The life of Abraham . . . is set by [Genesis 22] in the midst of the contradiction between the testing of God and the providing of God; between the sovereign freedom which requires complete obedience and the gracious faithfulness which gives good gifts; between the command and the promise; and between the word of death which takes away and the word of life which gives. The call to Abraham is a call to live in the presence of this God who moves both toward us and apart from us (cf. Jer. 23:23). Faithful people will be tempted to want only half of it. Most complacent religion will want a God who provides, not a God who tests. Some in bitterness will want a God who tests but refuse the generous providing. Some in cynical modernity will regard both affirmations as silly, presuming we must answer to none and rely upon none, for we are both free and competent. But father Abraham confessed himself not free of the testing and not competent for his own provision. (Walter Brueggemann, Genesis, pp. 192–93)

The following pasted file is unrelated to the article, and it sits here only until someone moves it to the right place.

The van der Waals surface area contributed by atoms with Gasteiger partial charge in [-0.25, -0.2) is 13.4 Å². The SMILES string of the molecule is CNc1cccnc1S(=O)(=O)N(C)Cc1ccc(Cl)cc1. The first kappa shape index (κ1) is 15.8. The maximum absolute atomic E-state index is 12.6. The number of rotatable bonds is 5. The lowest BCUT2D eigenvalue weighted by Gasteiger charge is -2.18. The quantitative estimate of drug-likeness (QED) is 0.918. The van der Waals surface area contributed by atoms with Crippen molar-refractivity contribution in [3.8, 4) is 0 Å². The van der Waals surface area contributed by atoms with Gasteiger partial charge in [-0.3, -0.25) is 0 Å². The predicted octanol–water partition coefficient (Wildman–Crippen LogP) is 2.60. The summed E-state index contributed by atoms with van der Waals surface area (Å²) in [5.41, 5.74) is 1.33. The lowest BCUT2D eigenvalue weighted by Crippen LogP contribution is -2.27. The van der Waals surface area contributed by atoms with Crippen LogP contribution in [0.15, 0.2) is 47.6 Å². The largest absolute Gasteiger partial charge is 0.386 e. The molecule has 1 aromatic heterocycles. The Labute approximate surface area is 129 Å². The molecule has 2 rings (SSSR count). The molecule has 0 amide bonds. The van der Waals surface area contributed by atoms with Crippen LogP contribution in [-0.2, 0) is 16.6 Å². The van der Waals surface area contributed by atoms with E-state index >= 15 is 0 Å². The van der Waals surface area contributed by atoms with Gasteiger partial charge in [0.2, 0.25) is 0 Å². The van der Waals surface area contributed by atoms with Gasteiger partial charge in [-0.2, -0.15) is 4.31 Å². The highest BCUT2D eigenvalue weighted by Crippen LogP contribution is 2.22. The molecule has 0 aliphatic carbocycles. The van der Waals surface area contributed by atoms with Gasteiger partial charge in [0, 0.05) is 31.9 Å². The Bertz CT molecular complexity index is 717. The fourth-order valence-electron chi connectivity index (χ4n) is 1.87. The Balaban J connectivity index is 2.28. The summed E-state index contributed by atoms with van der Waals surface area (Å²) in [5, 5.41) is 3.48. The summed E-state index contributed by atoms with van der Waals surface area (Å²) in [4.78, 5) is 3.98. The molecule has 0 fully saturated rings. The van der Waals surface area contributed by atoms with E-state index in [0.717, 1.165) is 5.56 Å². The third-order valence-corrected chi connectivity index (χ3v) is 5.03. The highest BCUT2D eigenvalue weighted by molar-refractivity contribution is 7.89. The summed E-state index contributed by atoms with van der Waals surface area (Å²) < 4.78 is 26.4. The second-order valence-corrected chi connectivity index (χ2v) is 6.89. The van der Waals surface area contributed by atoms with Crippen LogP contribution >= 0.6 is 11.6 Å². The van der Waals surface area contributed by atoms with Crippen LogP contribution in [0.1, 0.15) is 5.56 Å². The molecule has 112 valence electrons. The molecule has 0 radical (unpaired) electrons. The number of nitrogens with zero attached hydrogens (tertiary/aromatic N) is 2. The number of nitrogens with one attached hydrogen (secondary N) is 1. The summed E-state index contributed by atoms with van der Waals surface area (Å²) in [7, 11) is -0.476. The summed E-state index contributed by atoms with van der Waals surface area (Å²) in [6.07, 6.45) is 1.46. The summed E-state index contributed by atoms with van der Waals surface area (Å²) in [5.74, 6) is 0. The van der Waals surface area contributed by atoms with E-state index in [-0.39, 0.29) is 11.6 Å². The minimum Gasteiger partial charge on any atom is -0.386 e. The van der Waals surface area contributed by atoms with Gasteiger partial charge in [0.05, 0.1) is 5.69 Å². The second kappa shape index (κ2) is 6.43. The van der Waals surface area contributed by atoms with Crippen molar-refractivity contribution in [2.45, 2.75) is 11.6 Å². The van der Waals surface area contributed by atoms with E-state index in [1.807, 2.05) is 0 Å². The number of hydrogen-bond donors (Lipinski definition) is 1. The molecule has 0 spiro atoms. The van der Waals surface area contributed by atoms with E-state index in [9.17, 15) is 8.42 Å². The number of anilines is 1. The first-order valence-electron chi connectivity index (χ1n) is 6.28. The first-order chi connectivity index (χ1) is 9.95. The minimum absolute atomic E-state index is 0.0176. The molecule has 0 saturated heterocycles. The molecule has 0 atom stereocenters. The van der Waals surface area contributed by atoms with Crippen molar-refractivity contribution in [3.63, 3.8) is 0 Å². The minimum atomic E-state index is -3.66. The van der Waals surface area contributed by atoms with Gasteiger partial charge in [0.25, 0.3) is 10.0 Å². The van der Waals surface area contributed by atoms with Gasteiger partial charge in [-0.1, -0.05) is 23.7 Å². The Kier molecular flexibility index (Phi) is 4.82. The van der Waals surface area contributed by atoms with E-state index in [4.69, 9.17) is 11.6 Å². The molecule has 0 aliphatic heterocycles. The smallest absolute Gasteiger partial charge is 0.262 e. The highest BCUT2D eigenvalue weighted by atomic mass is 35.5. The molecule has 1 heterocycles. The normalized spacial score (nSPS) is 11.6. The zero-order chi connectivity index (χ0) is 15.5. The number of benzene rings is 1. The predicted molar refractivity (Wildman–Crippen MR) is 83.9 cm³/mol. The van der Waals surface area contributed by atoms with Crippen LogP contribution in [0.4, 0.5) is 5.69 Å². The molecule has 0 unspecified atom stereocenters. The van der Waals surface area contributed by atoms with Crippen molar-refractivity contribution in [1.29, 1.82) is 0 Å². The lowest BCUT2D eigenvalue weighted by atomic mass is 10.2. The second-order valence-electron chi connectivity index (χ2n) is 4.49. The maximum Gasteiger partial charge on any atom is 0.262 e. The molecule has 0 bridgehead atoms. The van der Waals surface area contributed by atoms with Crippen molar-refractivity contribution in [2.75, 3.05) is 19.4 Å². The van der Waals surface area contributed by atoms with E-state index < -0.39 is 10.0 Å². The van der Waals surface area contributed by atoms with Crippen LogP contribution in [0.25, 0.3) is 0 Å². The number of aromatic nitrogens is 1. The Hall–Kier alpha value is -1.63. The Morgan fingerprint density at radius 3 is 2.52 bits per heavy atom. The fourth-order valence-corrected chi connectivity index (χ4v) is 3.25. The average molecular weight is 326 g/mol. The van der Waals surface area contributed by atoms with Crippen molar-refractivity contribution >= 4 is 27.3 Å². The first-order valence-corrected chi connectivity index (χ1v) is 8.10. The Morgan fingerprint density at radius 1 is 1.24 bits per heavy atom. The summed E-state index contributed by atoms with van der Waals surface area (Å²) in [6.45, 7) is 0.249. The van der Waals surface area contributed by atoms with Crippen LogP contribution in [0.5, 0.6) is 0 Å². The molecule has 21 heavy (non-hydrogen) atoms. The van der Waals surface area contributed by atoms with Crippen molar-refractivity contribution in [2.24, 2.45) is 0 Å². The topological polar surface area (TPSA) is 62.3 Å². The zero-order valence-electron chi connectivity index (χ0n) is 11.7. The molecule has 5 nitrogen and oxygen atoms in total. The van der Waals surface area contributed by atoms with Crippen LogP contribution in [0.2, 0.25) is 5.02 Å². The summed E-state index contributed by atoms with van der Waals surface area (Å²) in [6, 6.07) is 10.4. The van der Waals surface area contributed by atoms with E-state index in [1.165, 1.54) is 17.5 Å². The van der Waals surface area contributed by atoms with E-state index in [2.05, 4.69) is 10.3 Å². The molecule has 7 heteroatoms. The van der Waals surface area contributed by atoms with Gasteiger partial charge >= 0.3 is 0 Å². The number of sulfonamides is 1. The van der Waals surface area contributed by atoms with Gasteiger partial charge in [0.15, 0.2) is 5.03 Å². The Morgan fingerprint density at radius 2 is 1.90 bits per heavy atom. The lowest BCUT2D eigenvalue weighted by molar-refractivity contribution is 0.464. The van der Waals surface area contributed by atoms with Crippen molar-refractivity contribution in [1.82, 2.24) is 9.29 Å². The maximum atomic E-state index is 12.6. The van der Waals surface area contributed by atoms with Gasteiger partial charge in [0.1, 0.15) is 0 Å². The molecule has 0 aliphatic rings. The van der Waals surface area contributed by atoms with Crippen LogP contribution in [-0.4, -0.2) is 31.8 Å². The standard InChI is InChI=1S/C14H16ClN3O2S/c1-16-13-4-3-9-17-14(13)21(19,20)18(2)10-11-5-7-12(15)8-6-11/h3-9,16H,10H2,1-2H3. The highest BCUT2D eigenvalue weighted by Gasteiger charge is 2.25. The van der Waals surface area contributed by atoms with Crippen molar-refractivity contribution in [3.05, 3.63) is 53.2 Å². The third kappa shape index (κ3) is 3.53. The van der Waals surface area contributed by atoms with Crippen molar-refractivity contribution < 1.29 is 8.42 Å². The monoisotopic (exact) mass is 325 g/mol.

Archive for September 2013
Great leaders carry great pain silently with them to the grave.
“Indeed in nothing is the power of the Dark Lord more clearly shown than in the estrangement that divides all those who still oppose him. Yet so little faith and trust do we find now in the world . . . that we dare not by our own trust endanger our land. We live now upon an island amid many perils, and our hands are more often upon the bowstring than upon the harp.” (Haldir of Lothlórien, in J. R. R. Tolkien, The Fellowship of the Ring, Book II, Chapter VI)